immigrated to New Zealand where, in 2004, he created a fixed-wireless
wholesale broadband provider called Araneo - which was bought by
NZX-listed Team Talk (now Vital).

Today, he works as a telecommunications consultant, ordinarily
dividing his time between Wellington and Singapore.

Of course, "assistance" could also mean roping in someone to
mindlessly hitting the F5 key to refresh, but as Brewer told MBIE, "I
don't have any friends in Singapore who could come to my flat to
operate the site for me.

And apart from anything else, that would appear to be a violation of
the MBIE booking portal's rules.

"Terms of use of the website - in particular 4(b): 'You must keep your
User ID and password secure and: not permit any other person to use
your User ID or password' - prohibit me from sharing my user ID or
password, so I can't provide those details to a friend so they can log
in," he said.

Brewer was after constructive responses from the Ministry.

Why not just ban the use of bots, and the practice of paying someone
to book a spot on your behalf, rather than telling people they are not
recommended?

But if bots remained merely discouraged, and he was officially
prohibited to share his details with third-party booking agencies,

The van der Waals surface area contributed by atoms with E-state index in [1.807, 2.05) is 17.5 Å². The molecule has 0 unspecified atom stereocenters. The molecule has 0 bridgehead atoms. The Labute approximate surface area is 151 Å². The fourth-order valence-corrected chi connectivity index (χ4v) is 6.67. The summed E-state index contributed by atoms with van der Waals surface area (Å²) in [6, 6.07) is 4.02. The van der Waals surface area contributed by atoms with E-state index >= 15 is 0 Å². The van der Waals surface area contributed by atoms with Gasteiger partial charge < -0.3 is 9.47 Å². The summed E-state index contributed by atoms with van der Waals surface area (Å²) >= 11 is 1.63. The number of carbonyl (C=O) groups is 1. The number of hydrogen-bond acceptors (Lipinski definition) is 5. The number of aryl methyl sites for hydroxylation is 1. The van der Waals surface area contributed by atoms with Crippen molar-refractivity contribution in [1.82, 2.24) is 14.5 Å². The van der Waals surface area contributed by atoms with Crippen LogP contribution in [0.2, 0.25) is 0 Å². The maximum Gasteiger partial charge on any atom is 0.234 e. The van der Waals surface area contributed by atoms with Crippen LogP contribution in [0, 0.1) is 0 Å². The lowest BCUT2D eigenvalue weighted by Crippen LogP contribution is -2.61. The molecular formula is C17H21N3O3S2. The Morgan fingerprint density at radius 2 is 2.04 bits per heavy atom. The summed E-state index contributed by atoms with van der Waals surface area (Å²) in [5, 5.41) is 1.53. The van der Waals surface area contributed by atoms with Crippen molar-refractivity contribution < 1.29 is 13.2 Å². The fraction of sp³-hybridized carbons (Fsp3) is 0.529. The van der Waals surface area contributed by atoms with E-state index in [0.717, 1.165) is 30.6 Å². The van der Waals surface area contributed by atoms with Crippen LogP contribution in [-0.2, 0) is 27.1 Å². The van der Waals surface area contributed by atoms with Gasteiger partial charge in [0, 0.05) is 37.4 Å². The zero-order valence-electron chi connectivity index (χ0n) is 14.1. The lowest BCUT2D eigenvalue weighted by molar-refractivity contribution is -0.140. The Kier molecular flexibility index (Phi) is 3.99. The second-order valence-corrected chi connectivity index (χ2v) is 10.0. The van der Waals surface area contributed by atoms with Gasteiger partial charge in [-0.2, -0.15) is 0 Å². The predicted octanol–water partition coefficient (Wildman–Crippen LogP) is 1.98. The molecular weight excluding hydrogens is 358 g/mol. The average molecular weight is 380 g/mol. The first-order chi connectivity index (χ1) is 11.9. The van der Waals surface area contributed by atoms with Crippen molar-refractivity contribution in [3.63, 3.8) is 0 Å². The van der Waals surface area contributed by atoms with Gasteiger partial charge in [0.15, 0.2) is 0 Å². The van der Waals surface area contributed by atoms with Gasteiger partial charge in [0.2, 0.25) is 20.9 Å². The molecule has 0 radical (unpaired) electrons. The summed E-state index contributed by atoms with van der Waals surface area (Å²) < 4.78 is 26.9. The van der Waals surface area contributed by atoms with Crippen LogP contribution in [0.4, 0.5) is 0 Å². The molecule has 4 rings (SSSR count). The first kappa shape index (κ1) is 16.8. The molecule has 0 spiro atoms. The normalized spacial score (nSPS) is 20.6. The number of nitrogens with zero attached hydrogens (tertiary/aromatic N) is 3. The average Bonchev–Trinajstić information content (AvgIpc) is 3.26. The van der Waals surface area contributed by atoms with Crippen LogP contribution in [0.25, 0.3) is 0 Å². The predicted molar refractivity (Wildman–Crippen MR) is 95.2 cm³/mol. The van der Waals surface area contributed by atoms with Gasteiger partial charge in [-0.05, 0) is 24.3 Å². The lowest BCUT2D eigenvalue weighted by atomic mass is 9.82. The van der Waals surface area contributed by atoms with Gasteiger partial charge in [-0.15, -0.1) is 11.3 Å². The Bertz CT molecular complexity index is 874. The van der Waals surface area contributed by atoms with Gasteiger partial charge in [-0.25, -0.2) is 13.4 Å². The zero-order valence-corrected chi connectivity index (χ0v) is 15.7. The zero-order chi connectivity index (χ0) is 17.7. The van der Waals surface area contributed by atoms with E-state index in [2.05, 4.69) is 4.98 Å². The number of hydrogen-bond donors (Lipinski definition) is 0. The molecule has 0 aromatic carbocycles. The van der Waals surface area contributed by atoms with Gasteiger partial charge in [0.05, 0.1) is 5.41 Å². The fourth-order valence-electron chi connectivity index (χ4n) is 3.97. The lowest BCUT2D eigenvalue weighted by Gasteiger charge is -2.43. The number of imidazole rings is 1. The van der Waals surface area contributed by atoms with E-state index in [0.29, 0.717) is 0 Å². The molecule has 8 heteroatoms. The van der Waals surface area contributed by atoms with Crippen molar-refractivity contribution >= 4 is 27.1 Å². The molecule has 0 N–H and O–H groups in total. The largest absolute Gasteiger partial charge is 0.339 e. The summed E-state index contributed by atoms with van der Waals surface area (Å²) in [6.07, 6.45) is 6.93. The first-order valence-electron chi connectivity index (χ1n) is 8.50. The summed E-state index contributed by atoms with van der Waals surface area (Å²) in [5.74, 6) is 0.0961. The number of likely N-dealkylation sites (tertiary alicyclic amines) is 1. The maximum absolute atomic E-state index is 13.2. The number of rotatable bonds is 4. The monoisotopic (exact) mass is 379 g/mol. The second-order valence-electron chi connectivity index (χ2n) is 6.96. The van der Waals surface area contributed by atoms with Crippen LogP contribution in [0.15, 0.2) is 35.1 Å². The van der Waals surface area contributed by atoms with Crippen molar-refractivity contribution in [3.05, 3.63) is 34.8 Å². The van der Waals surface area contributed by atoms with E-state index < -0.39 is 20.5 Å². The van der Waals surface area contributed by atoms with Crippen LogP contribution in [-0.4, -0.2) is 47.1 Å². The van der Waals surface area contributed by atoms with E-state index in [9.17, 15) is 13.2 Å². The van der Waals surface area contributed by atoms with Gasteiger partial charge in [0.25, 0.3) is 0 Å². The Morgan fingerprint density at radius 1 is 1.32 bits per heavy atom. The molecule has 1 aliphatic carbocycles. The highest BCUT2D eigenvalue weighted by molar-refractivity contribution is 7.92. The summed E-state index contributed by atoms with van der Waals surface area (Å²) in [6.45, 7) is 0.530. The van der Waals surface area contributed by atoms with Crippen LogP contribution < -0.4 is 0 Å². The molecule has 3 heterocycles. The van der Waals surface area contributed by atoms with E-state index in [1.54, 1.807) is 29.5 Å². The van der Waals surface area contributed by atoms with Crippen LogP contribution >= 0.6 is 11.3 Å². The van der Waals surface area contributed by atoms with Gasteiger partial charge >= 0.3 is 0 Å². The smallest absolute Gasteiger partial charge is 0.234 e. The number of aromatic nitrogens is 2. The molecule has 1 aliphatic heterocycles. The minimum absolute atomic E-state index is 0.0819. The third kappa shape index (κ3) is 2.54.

what could Brewer do? He asked the Ministry for advice. When none was
forthcoming, he took his case to the Ombudsman. He was issued a case
booking number - 556535 - a few days ago, which he asked the Herald to
share so others could join his action.

In the meantime, Brewer has a low-tech solution. If the government
can't afford to provide enough MIQ spots, then there should be an
option for those who can afford it, like himself, to pay extra to
cover the cost of an extra room.

And Gourley has publically suggested a simple change, which he says
would make the site workable.

"The simplest change [MBIE] can make to the booking code is to keep
the date open for 10 minutes and let anyone choose the date. Then
randomly select from all those who have clicked on this date within
the 10-minute window," he posted.

"It removes the speed advantage bots have. And Importantly, makes it
accessible to people who can't afford to pay $950 to the black market.
It's a simple code change that you can push out today if you want,